Responsible Travel

There are all sorts of definitions describing responsible travel. Usually this term describes a type of travel that is conscientious of the environment, the local culture and people, and so on. However, I think there’s a level of traveling that should be standard across the board.

Responsive travel

Responsible travel = respect

`When we travel, it’s up to us to be aware of the local culture, the mores, expectations, and some of the basic laws of our host country. We need to remember that when we are in a foreign country we’re guests, and we really should act like good ones.

For starters, know the visa laws before you go. A case in the USA this week highlighted the importance of this. A backpacker from Uruguay left the US the day his visa expired and tried to enter Canada. The problem is people from his country are required to have a visa before they can enter Canada. Since he didn’t have this, he was sent back to the US. As his reentry attempt was after midnight, he was now beyond the expiration for his US visa, and he was arrested and detained.

He feels wronged and that he did nothing wrong, but the fact of the matter is he wasn’t a responsible traveler. Because of it, he’s now sitting in detention.

When you overstay a visa for nonurgent reasons, it can be interpreted by the immigration officials as a lack of respect for their laws. Some people are lucky and walk away with only a fine while others will endure detention, fines, and/or receiving a stamp in their passport indicating they were deported or overstayed their visa. This can result in more travel headaches than one can imagine.

Sometimes overstays are innocent, such as the person who had read that a certain country provides up to 90 days for visitors and didn’t realize they were only given 60 days. The key wording is “up to.” Just because officers typically stamp people in with 90 days doesn’t mean they always do. Make sure to check the stamp or visa to confirm how much time you were given. Assuming you were given X number of days can end up causing you heaps of problems.

Basically, though, just follow the rules.

And if you do get caught having overstayed, even if it was accidental, don’t play the victim. Be respectful, acknowledge the mistake, apologize profusely, and beg forgiveness. Being willing to eat a generous helping of humble pie could save your hiney.

I always plan on exiting a country at least 2-3 days before the expiration of a visa. This helps prevent problems caused by airline or train delays, bad weather, illness, and so on. Better to leave a little early than end up with an overstay. Some countries are extremely strict about those dates.

If I’m planning on renewing a visa from within the country, I usually do that at least a week ahead of time just in case there are hiccups (although some countries require you begin the process 30 days or more in advance).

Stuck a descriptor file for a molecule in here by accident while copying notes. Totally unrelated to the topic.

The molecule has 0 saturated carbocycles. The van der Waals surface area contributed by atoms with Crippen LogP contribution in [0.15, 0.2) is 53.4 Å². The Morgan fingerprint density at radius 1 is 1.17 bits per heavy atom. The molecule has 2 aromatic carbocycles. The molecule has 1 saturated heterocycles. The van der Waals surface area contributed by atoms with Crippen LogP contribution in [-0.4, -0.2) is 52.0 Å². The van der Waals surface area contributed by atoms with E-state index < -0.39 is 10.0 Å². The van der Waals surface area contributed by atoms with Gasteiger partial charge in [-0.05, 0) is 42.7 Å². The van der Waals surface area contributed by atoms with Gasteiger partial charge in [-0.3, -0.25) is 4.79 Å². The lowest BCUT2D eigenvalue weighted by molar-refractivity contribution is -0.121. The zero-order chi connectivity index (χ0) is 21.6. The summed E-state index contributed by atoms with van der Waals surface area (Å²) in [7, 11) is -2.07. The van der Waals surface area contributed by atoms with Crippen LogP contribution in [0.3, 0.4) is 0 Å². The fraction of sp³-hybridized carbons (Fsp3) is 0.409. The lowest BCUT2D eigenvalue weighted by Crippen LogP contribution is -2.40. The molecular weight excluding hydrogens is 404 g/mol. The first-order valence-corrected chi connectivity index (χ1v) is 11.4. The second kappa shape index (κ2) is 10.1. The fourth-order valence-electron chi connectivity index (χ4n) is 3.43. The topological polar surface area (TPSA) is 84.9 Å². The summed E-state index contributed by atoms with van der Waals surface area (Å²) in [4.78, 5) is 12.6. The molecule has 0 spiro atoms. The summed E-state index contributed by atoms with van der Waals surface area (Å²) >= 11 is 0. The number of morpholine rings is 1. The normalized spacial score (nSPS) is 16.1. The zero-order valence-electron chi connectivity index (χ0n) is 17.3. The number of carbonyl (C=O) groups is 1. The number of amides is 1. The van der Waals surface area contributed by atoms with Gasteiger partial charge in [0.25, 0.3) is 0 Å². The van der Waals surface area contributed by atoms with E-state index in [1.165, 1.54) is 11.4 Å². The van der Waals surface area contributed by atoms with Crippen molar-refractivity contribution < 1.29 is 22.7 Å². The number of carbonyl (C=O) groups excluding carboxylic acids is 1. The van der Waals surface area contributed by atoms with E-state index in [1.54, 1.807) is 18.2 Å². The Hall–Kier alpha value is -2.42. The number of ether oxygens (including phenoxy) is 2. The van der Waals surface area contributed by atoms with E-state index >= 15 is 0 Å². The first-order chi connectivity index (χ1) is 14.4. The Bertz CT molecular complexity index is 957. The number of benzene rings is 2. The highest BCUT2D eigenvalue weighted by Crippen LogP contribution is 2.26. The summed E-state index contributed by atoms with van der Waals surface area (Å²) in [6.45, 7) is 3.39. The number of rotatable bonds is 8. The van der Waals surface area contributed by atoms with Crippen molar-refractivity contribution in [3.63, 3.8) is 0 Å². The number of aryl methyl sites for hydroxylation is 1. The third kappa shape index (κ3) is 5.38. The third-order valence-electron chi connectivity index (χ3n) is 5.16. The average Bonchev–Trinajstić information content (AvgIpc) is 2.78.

Responsible travel

Respect the culture

You’re in Bangkok and it’s blazing hot. Your sweat even has sweat. You plan on visiting one of many temples. Don’t be a touron and walk in shirtless or wearing your bikini. These are important places of worship for these people. You don’t have to agree with their beliefs or how they practice their religion, but as a guest we need to respect their rules.

Yes, it’s demeaning as a woman to be forced to cover your head when in public, but if you’ve chosen to travel to a place that requires this suck it up and cover your head.  If you find the prospect too abhorrent, it’s a good idea to travel elsewhere instead.

Some people are lucky enough to have food much less be worried if the produce is organic and was sang to when it was ripening on a tree whose leaves were gently stroked once a week. Don’t act all disgusted because they don’t have something you wanted or that it doesn’t meet arbitrary personal requirements.

Spend some time acquainting yourself with the culture of the country you’re going to be visiting. Learn about its peculiarities such as not touching someone on the top of their head, not pointing the soles of one’s feet toward another person or a statue of Buddha, not eating with your left hand, and so on.

Obviously you can’t learn every unique thing about the local culture in advance, but if you’re at least trying to respect some of the bigger pieces, the occasional faux pas is overlooked.

Responsible travel

No, you’re not at home

That’s kind of the point, no? I mean most people travel to experience new things, places, and foods. So don’t expect that every place will try to make you comfortable. For me, part of the fun of travel is being forced out of my comfort zone. For example, I get a big kick out of ordering food when I have absolutely no idea what it is.

I understand not everyone is that adventurous, but I often hear travelers speak with a tone of disgust when they talk about the foods they can’t find, among other things, which I find ridiculous. I’ll also confess a desire to slap people who complain that they can’t find a Starbucks somewhere.

Getting to know a place better

There are different kinds of trips. Some have a goal of sitting by the pool or on the beach with a cocktail in one hand and a book or e-reader in the other. There is absolutely nothing wrong with that.

However, if your goal is to experience a place, then I’d like to encourage people to not only visit the big tourist attractions but to also get out and see more of the neighborhoods, hunt down where the locals eat and play, and so on.

Try to make your time in a location as multidimensional as possible.

What does responsible travel mean to you?

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  1. Along the lines of what Sean and IoanaIS said, being a responsible traveler involves remembering that (outside of Disneyland) the places we visit – cities, villages, churches – are not there for us. The people do not exist to cater to our whims and desires. The world, quite amazingly, developed independently of us and our backpacks, and the onus of accommodation is on the visitor, not the accidental host. That said, I really wish the Europeans would keep their bike shop open on Sundays!

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  2. So much truth in what you say. Some tourist travel with the impression that because they are paying their vacation or fee to enter churches or old buildings they are allowed to behave how they please. Luckily they are not so many:) I never had a problem with my visa but I am extra-careful about this kind of things. I think the whole purpose of travelling is to get to know as well as possible the people an the places where you are going. And this implies attention, interest, communication and respect. And less to none prejudice. Because you can not fill a cup that is already full. Great post!